DEAR JOAN: Our grandson found this "critter" while camping on Mount Diablo. We are not sure what it is, but we thought maybe it's a tailless whip scorpion. We'd appreciate any ideas.
John and Lorrie Osborn
DEAR JOHN AND LORRIE: Your grandson has a sun scorpion, also called a wind scorpion, sun spider and scorpion spider. In New Mexico, where I grew up, we called them vinegarones.
Despite appearance and names, these little guys are neither scorpion nor spider, although they are distantly related to both. They have no venom and lack the capacity to sting. They are completely harmless, except perhaps to spiders, which are their favorite food. They also eat small insects and anything else they can capture in their jaws.
They usually are given a wide berth because of their resemblance to a scorpion. They have five pairs of legs. Three pairs are used for walking, the other two for grabbing, grasping and stuffing live bugs into their mouths.
Sun scorpions are ridiculously fast, which also adds to their bad-boy rep. They hunt at night and spend the days hanging out in burrows or under rocks.
Sun scorpions have run into trouble as their habitat has disappeared to development. They are known to wander into houses, causing all sorts of terrified screaming and calls to bring out the Raid. But they are harmless to humans and pets, and there is no need to take any action against them. Just scoop them up with the newspaper and shuttle them out the door. Or let them hang around to take care of your indoor bug problems. Mount Diablo is a haven for sun scorpions so please enjoy them from a safe (for them) distance.
DEAR JOAN: On June 15, a fawn was attacked by a (neighbor's) dog in our yard overlooking Lake Cascade.
My son jumped out of bed and ran down to try to save the baby, which by then was careening down the hill and into the lake, pursued by the barking dog. The fawn disappeared below the water and my son tried unsuccessfully to catch the dog.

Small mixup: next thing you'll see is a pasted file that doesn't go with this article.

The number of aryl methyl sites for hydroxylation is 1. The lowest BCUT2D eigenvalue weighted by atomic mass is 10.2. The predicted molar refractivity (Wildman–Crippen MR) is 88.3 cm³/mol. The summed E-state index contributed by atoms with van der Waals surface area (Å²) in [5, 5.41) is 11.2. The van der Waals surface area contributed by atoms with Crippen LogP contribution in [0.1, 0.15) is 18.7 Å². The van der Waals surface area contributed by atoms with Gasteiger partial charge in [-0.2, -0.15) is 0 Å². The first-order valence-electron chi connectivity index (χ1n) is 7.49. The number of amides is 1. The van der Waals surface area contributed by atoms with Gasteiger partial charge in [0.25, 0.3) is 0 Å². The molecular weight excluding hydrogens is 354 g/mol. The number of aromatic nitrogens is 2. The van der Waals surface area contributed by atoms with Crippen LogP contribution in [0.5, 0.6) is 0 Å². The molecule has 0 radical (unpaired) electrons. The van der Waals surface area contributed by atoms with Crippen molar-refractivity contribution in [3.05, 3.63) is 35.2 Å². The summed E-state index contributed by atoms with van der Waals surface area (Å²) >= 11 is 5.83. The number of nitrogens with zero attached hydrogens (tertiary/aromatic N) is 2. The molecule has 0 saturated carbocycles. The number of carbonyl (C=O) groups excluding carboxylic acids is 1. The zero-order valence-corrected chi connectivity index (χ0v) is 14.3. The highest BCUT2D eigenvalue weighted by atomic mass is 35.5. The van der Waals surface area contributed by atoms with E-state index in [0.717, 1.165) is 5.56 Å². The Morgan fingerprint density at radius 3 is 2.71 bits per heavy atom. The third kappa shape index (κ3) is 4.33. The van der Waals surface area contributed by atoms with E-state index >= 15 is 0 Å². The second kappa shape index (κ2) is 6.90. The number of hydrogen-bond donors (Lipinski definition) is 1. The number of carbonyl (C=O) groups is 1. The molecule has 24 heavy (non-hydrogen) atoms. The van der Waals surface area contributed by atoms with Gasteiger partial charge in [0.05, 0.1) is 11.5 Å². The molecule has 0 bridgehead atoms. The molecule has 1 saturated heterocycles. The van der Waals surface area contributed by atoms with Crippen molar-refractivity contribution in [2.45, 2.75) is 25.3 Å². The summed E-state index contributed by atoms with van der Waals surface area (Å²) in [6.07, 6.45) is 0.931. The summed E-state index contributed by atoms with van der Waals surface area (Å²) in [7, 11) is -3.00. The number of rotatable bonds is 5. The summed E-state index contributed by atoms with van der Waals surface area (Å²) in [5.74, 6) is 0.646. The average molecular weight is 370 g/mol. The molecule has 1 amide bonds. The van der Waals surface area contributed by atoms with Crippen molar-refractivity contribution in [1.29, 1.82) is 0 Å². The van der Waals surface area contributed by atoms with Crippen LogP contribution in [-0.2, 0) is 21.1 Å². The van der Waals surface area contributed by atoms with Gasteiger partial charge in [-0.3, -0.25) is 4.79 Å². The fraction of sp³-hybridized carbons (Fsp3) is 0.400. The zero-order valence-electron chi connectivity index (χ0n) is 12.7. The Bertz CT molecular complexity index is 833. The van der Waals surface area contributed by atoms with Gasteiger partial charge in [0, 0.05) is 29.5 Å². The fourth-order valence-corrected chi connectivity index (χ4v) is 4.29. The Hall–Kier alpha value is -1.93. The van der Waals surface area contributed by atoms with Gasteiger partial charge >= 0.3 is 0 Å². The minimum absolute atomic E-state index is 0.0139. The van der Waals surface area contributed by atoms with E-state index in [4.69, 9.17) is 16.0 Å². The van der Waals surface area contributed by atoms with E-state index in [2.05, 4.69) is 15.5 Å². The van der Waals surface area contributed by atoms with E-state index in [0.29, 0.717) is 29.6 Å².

Numerous times this hunting dog, a German shorthair pointer, has been off leash, and we can only guess that the disappearance of the fawn's twin last week was due to dog predation.
This valley is home to a great diversity of wildlife and we know that most of the residents treasure living here. I can't fault the dog for following its instincts, but its owner is not only negligent, but also breaking the law and risking public safety.
We had been following the daily activities of the fawns and their mother as they visited our yard. I don't know if we will ever forget the bloodcurdling screams of the fawn as it died.
Shame on all dog and cat owners who fail to protect wildlife and neighbors from their pets.
DEAR KATHY: I couldn't have put it better myself.
This isn't just some animal lovers lecturing here. It's the law. Cats and dogs both must be under the supervision and control of their owners at all times. That means on leash when outside of your property and secured in house or yard when home.
Scooby is an adorable 9-year-old miniature Schnauzer whose master is elderly and unable to take care of him. He's accustomed to one owner, but is social. If you've got a place for him, please call Rosemary at 925-937-4463.
Contact Joan at firstname.lastname@example.org.